“In 1945 Ezra Pound faced the death penalty for the crime of treason. For a poet who had declared that there were only ‘a few hundred people… capable of recognising what I am about’, the matter of being understood (and misunderstood) had become a matter of life and death. A grand three-volume biography by A David Moody, the final volume of which is published this month, traces Pound’s path from the courthouse in Washington DC.
“Ezra Loomis Pound was born in Idaho in 1885. As soon as Pound arrived in London from the US (in 1908), the young firebrand wanted to demolish the polite conventions of Victorian verse. His poems were modern in form but not in content. He used ancient languages and mythic allegories to address pressing matters such as governance and justice. His epic 50-year suite The Cantos runs to over 800 pages of verse in a mixture of English, Medieval Provencal, Italian, Latin and Mandarin. Through its very obscurity, Pound’s poetry offered a radical new direction. His journal Blast advocated Vorticism (a British variant of Futurism); behind the scenes, Pound arranged grants for indigent modernist artists such as James Joyce and Wyndham Lewis, while not being any better off than they were. Hemingway, Eliot and Yeats (among others) considered Pound an invaluable critic. They asked him to edit their writing and consented to the drastic changes he suggested.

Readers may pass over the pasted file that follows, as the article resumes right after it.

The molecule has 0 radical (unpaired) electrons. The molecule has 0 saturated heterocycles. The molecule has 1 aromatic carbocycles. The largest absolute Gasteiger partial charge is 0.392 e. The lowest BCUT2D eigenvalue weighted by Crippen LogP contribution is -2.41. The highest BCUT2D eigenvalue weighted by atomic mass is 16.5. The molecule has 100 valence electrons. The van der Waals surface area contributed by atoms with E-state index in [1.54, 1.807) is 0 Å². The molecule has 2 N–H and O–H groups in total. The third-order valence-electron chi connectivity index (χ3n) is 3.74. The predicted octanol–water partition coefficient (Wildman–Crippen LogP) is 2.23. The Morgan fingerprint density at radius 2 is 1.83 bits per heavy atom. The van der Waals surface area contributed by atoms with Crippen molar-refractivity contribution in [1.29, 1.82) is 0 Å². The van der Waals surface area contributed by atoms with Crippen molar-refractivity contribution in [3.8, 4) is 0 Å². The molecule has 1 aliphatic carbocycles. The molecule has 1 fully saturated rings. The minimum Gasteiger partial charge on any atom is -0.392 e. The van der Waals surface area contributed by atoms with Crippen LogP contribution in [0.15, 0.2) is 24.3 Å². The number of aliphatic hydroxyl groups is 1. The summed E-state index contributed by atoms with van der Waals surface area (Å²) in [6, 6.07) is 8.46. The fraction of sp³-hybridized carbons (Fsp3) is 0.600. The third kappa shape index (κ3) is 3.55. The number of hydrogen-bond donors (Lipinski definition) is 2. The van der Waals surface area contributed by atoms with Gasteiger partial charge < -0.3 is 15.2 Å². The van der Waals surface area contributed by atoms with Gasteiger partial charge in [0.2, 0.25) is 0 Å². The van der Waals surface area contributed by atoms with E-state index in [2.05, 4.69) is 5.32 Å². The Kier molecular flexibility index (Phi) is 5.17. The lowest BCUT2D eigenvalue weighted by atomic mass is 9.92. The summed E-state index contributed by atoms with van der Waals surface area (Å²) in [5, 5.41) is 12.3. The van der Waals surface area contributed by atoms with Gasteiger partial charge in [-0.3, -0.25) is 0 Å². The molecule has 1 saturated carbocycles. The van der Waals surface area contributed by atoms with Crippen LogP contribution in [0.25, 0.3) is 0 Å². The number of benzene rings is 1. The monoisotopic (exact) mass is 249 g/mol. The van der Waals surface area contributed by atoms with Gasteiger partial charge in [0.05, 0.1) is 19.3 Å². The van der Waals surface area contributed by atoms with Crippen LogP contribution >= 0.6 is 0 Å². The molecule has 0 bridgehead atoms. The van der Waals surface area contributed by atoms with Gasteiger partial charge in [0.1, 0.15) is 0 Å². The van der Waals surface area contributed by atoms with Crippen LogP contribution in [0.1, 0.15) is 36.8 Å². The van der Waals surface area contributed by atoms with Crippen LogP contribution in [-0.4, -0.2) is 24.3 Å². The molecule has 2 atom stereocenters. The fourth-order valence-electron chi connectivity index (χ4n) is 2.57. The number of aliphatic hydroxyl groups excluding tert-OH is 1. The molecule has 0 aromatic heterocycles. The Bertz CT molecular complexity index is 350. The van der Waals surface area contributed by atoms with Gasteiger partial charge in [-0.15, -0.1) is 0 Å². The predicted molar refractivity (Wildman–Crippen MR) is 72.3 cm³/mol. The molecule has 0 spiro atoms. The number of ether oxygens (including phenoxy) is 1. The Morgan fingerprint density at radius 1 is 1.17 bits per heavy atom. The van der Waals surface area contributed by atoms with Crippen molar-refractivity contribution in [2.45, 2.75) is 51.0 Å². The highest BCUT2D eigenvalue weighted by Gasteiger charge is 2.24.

“His abrasiveness became a trademark. In one announcement, relating to one of the other journals he edited, he declared:
‘Exile will appear three times per annum until I get bored of producing it. It will contain matters of interest to me personally, and is unlikely to appeal to any save those disgusted with the present state of letters in England…’”
Read the full review on SPIKED, 2 October 2015, here: